"location": 2524,
      "annotation": ""
    },
    {
      "highlight": "For the best communication to take place, it may be that we can’t just be alike; we may have to be aware we’re alike.",
      "location": 2541,
      "annotation": ""
    },
    {
      "highlight": "He looked at learning as a social process, an interaction, and explored the relationships between students and teachers.",
      "location": 2553,
      "annotation": ""
    },
    {
      "highlight": "as long as it doesn’t seem fake, the more we establish familiarity with our audience—not speaking to them from left field or from on high—the better chance we have that they’ll listen to what we have to say.",
      "location": 2611,
      "annotation": ""
    },
    {
      "highlight": "Jargon and the Curse of Knowledge",
      "location": 2614,
      "annotation": ""
    },
    {
      "highlight": "Sometimes one word can stand for five pages in plain English. If people in the same field share a knowledge of that meaning, they’re not going to use five pages if one word will do, and they shouldn’t be expected to.",
      "location": 2664,
      "annotation": ""
    },
    {
      "highlight": "jargon creeps into almost every profession: It can feel good to speak jargon.",
      "location": 2673,
      "annotation": ""
    },
    {
      "highlight": "People seem to bond when they share shorthand.",
      "location": 2675,
      "annotation": ""
    },
    {
      "highlight": "The insidious thing about jargon is that we know how beautifully it expresses precisely what we want to say, and it simply doesn’t occur to us that the person we’re talking to doesn’t",
      "location": 2682,
      "annotation": ""
    },
    {
      "highlight": "In these moments, we suffer from a very common malady.",
      "location": 2683,
      "annotation": ""
    },
    {
      "highlight": "The problem, of course, is not in the knowledge itself. The problem is when you can’t imagine what it’s like not to have that knowledge.",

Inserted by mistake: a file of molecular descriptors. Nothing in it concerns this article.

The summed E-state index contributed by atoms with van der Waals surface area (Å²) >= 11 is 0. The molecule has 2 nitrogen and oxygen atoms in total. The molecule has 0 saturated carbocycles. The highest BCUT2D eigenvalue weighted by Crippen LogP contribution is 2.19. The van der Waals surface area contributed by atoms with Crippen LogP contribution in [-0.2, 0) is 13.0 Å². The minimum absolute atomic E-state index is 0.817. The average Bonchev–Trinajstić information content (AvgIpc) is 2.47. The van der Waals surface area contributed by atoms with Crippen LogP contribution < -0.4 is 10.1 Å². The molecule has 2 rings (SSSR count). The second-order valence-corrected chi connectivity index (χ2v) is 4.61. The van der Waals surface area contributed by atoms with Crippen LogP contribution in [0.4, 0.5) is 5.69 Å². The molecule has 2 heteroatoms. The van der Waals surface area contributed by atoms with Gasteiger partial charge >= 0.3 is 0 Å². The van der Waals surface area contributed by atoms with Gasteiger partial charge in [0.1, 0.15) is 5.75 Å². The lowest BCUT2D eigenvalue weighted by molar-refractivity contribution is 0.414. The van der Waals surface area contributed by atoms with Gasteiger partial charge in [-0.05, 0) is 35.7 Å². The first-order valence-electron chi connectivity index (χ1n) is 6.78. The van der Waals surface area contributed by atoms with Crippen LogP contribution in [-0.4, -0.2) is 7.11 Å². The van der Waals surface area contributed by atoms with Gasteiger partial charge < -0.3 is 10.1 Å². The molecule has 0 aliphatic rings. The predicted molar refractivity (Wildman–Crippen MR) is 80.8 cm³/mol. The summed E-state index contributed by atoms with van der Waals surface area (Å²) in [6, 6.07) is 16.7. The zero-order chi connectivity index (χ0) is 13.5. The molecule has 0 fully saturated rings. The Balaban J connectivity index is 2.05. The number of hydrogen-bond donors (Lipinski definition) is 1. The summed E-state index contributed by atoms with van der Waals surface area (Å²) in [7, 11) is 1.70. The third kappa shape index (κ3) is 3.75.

"location": 2691,
      "annotation": ""
    },
    {
      "highlight": "There’s something about having knowledge that makes it difficult to take the beginner’s view,",
      "location": 2693,
      "annotation": ""
    },
    {
      "highlight": "unless you’re aware that you actually know something the other person doesn’t know, you can be at a disadvantage.",
      "location": 2694,
      "annotation": ""
    },
    {
      "highlight": "The problem for the tapper is the peculiar disadvantage of the curse of knowledge. It’s almost impossible to tap out the rhythm of a song without hearing the melody in your head.",
      "location": 2720,
      "annotation": ""
    },
    {
      "highlight": "line from a poem by Samuel Beckett: “Try again. Fail again. Fail better.”",
      "location": 2734,
      "annotation": ""
    },
    {
      "highlight": "Scientists fail better when they’re looking for more truth rather than some absolute true-for-all-time truth. And the rest of us fail better when we give ourselves over to the improvisation of daily life.",
      "location": 2735,
      "annotation": ""
    },
    {
      "highlight": "If we remember that every conversation we have, every bit of advice we give, every letter we write, can be an exchange in which the other person might actually have a better way of looking at it, then we have a chance to be in sync, to be in a dance with a partner. Not a wrestling match with an opponent.",
      "location": 2741,
      "annotation": ""
    },
    {
      "highlight": "Practicing contact with other people feels good. It’s not like lifting weights. It feels good while you’re doing it, not just after you stop.",
      "location": 2751,
      "annotation": ""
    }
  ]
}